No nudity. No Fantasy Zone. Fines for inappropriate body-painting. “Family hours” during which inappropriate costumes are prohibited. More widespread economic benefits to businesses islandwide. Increase the focus on culture, history and natural resources of Key West.
Key West’s annual Fantasy Fest is about to change.
City leaders decided at a December 2021 Leadership Retreat they want to “transform the event into a positive, clean festival enjoyed by both residents and visitors.”
More recently, at the April 5 city commission meeting, officials authorized City Manager Patti McLauchlin to negotiate a new contract with the Tourist Development Association, which produces Fantasy Fest. (The TDA is the association that produces Fantasy Fest. It is not to be confused with the Monroe County Tourist Development Council, or TDC, a county government agency that uses bed tax dollars collected by hotels and lodging establishments to promote Key West tourism and fund large-scale projects and improvements that will benefit tourism.)
The April 5 agenda item initially directed McLauchlin to negotiate a one-year contract with the TDA, but TDA president Steve Robbins, and Key West Chamber of Commerce director Robert Goltz told the commission that events the size and scale of Fantasy Fest require multi-year contracts because producers negotiate multi-year agreements with sponsors.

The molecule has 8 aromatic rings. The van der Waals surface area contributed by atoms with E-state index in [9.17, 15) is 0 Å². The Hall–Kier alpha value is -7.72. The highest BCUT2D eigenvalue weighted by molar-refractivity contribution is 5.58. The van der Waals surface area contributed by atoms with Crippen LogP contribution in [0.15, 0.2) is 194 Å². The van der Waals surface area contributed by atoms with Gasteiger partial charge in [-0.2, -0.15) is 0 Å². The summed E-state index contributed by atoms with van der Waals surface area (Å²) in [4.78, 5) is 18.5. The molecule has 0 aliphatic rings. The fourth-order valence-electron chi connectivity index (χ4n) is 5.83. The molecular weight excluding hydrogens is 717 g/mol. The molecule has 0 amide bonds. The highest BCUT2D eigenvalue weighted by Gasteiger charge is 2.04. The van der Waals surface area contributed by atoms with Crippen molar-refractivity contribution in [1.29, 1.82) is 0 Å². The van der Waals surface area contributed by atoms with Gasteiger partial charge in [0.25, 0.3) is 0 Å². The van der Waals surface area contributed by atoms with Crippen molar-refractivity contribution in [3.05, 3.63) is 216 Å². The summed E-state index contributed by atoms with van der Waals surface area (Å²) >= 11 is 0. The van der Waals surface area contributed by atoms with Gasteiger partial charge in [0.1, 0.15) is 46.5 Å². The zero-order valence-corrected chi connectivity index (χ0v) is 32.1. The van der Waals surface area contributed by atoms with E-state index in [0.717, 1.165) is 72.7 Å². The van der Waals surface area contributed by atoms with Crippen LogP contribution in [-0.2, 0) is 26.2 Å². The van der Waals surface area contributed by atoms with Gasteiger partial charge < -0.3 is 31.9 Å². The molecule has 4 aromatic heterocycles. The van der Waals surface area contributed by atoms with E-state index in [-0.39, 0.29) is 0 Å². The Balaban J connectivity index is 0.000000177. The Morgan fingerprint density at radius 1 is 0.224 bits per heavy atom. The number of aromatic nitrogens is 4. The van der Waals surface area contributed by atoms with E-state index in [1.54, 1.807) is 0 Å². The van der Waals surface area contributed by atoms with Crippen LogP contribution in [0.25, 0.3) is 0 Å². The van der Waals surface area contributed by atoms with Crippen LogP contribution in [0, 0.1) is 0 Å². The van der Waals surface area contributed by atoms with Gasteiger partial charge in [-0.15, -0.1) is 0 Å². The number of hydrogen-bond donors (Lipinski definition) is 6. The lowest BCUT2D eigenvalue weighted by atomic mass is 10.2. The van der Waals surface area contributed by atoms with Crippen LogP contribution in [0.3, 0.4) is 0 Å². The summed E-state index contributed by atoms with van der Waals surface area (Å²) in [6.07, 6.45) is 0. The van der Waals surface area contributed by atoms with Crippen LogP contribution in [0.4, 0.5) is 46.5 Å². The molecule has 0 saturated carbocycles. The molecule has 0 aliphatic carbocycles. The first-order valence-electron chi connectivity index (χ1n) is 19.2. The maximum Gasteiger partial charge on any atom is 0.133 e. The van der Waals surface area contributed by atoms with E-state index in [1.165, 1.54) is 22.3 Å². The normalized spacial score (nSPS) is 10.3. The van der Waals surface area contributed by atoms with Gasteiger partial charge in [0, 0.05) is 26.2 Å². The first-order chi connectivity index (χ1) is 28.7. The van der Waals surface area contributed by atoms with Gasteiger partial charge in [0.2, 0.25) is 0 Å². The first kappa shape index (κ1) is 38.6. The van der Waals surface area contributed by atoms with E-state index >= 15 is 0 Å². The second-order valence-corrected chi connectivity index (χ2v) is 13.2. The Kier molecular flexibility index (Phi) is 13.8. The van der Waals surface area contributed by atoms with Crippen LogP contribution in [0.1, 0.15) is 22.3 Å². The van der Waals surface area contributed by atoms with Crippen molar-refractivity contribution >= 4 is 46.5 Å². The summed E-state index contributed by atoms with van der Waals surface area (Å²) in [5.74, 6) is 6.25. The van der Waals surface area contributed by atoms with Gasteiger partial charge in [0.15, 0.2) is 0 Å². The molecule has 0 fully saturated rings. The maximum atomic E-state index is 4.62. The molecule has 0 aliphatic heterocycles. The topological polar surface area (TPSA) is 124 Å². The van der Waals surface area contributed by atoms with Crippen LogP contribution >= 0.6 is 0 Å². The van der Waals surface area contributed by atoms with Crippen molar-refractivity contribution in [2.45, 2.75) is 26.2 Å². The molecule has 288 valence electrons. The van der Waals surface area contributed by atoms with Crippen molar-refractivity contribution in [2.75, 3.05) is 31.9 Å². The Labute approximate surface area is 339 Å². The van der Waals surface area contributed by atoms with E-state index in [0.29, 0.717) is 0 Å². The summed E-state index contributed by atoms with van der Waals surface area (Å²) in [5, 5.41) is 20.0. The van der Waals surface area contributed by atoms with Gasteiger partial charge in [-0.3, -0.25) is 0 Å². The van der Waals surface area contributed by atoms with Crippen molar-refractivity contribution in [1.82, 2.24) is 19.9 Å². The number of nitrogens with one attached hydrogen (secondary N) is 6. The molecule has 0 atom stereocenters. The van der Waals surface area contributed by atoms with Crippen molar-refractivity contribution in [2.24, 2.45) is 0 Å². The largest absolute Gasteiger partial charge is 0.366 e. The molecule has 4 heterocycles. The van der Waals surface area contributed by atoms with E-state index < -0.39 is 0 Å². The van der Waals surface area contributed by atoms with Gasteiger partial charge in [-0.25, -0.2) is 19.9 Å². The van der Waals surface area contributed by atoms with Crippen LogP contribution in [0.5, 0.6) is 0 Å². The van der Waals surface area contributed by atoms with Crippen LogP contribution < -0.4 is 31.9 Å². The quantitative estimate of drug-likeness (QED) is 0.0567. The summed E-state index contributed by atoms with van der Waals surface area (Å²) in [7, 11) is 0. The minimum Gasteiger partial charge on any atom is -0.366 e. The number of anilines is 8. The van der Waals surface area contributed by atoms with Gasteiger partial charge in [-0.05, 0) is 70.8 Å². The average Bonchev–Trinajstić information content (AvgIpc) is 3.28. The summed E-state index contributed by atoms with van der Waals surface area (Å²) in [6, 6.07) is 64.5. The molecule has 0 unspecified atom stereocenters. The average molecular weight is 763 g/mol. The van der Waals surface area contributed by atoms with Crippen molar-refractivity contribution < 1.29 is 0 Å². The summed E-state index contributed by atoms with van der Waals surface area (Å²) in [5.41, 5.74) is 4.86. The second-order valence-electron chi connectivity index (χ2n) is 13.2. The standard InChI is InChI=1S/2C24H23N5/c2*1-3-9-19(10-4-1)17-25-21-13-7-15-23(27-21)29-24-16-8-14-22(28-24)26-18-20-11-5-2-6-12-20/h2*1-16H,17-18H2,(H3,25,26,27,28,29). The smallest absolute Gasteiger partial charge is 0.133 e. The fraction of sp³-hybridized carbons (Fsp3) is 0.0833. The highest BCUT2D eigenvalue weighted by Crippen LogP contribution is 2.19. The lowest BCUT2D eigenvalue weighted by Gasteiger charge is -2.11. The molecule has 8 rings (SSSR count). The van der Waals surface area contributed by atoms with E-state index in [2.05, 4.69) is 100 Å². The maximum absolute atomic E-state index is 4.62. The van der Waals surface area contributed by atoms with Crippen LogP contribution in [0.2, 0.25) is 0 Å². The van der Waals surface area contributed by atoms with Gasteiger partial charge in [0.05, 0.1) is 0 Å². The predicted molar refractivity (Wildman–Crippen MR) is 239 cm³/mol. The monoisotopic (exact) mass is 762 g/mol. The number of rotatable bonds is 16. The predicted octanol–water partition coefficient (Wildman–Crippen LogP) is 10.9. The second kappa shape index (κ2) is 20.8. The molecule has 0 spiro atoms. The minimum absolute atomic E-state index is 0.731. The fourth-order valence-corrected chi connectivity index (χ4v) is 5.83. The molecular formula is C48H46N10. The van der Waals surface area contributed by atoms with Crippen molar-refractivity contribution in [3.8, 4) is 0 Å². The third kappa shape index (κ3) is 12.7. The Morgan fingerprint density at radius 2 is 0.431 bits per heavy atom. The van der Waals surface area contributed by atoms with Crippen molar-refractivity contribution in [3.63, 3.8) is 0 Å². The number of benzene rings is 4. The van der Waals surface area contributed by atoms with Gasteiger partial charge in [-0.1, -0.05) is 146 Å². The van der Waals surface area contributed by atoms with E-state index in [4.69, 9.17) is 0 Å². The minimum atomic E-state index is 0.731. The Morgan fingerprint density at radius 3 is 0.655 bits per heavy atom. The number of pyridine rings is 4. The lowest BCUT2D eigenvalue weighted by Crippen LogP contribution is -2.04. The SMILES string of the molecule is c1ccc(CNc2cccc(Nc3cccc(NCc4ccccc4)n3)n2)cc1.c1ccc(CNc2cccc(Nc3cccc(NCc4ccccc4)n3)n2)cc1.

The commission voted unanimously on April 5 to leave the contract length up to McLauchlin.
Goltz had suggested a three-year contract with two one-year renewal options, but no details have been finalized.
Festival Director Nadene Grossman Orr met on April 12 with McLauchlin, and said the city manager understands the TDA’s need for a multi-year contract.
“There will be some changes to Fantasy Fest and we’re amenable to that,” Grossman Orr told the Keys Weekly. “There will definitely be a parade and a Masquerade March. Canceling the street fair on Duval Street is under consideration, but has not been officially voted on yet by the TDA board.”
The street fair was canceled last year due to COVID concerns, and many Duval Street business owners said they appreciated its absence, as it tends to keep people off the sidewalks and out of their businesses while they peruse the vendor booths in the street.
As for nudity, “Nudity is illegal. We always emphasize creative costuming. As usual, it boils down to enforcement,” Grossman Orr said, adding that there’s “an unusual perception out there” that the TDA markets Fantasy Fest as a nudity-welcome event to people who participate in such events elsewhere.
“There is zero marketing to target that market,” Grossman Orr said. “All of our materials emphasize Fantasy Fest as a creative, costumed event. We market to next-generation festival goers, and to like-minded, affluent people who like music, art and costuming events.”
She said what the event really needs in order to bring about the desired transformation is participation.
“We challenge the city and the county and any individuals, businesses and government agencies with the means and the space to build floats and participate in the parade,” she said.